Wei-Chu Lin

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Wei-Chu Lin

BR minors page

Biographical Information[edit]

Wei-Chu Lin became the regular right fielder for the Hanshin Tigers during the 2007 season.

Lin, Wei-Chu.jpg

Lin was on the winning team in the 1991 Little League World Series. A native of Taiwan, Lin came to Japan as an exchange student at age 18 with hopes of playing in the Koshien Tournament. He did not register in time, though, and was ineligible. After college, he was drafted by the Hanshin Tigers in the 7th round of the 2003 draft.

Lin spent most of 2004 in ni-gun but did make it briefly to the Tigers, going 1 for 7. He also played in the 2004 Olympics and went 3 for 9 in two games in center field, 2 as a pinch-hitter and one at DH. He had a double, one run and one RBI for Taiwan.

In 2005, the 26-year-old batted .417/.500/.667 in a 8-game trial with Hanshin.

Lin was on the Taiwanese national team again for the 2006 World Baseball Classic. He was 3 for 12 with a walk, double and run as the starting left fielder for Taiwan. Back with Hanshin, Lin became a key bench player with a .303/.354/.579 line in 82 plate appearances over 67 games. Opportunities were limited due to the return of veterans Shane Spencer and Shinjiro Hiyama in right and the emergence (after those two struggled significantly, looking washed-up) of oft-injured Osamu Hamanaka, who was in the Central League's top 10 in average, OBP and slugging. The fact that reigning MVP Tomoaki Kanemoto was in LF and SB king Norihiro Akahoshi in CF did not help matters.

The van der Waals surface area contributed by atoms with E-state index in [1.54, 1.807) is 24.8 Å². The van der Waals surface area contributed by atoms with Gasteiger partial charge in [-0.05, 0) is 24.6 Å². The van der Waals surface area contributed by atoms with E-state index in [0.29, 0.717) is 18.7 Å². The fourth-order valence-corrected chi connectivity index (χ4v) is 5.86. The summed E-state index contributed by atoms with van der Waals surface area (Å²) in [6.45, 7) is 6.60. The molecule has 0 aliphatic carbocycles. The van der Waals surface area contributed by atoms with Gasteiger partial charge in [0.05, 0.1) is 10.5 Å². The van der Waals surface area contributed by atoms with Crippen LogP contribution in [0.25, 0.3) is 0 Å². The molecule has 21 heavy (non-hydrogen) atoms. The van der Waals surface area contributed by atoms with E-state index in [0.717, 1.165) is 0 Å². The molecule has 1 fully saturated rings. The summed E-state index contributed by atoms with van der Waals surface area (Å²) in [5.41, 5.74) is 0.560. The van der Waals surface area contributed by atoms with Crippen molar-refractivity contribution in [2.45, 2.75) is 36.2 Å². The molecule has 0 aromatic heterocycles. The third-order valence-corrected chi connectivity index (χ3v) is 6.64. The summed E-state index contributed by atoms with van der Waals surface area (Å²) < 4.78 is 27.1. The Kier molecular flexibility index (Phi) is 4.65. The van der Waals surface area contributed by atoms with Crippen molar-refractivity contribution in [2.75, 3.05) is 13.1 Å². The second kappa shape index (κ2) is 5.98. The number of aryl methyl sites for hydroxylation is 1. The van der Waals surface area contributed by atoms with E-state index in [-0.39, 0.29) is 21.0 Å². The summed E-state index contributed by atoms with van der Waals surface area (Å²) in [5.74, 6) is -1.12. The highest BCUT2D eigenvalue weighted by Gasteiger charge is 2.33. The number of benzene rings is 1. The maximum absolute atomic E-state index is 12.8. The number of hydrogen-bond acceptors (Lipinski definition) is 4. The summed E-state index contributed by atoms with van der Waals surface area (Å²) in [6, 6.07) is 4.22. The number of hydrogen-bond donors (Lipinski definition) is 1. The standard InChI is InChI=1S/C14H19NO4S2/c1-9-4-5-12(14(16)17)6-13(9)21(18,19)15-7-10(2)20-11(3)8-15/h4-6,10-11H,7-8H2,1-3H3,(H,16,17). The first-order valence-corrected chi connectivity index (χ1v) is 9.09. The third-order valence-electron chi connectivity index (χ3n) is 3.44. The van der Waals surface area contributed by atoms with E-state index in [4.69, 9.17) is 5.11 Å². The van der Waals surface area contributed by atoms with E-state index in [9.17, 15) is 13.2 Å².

When Hamanaka was injured again in 2007, it opened the door for Lin to play regularly and he responded well. Lin was hitting .343 through the end of May with 8 home runs. He moved to first base in June when Andy Sheets was sent down. Overall, he batted .292/.321/.455 with 15 home runs in his first year as a regular.

Lin damaged ligaments in his left knee in 2008 and had to miss the 2008 Olympics. He was back with Taiwan for the 2009 World Baseball Classic, going 1 for 7 with the team's only extra-base hit of the event, a double off Jiangang Lu.

Sources: Japanesebaseball.com by Michael Westbay, Jim Allen article on Lin for the Daily Yomiuri, Defunct IBAF website, World Baseball Classic website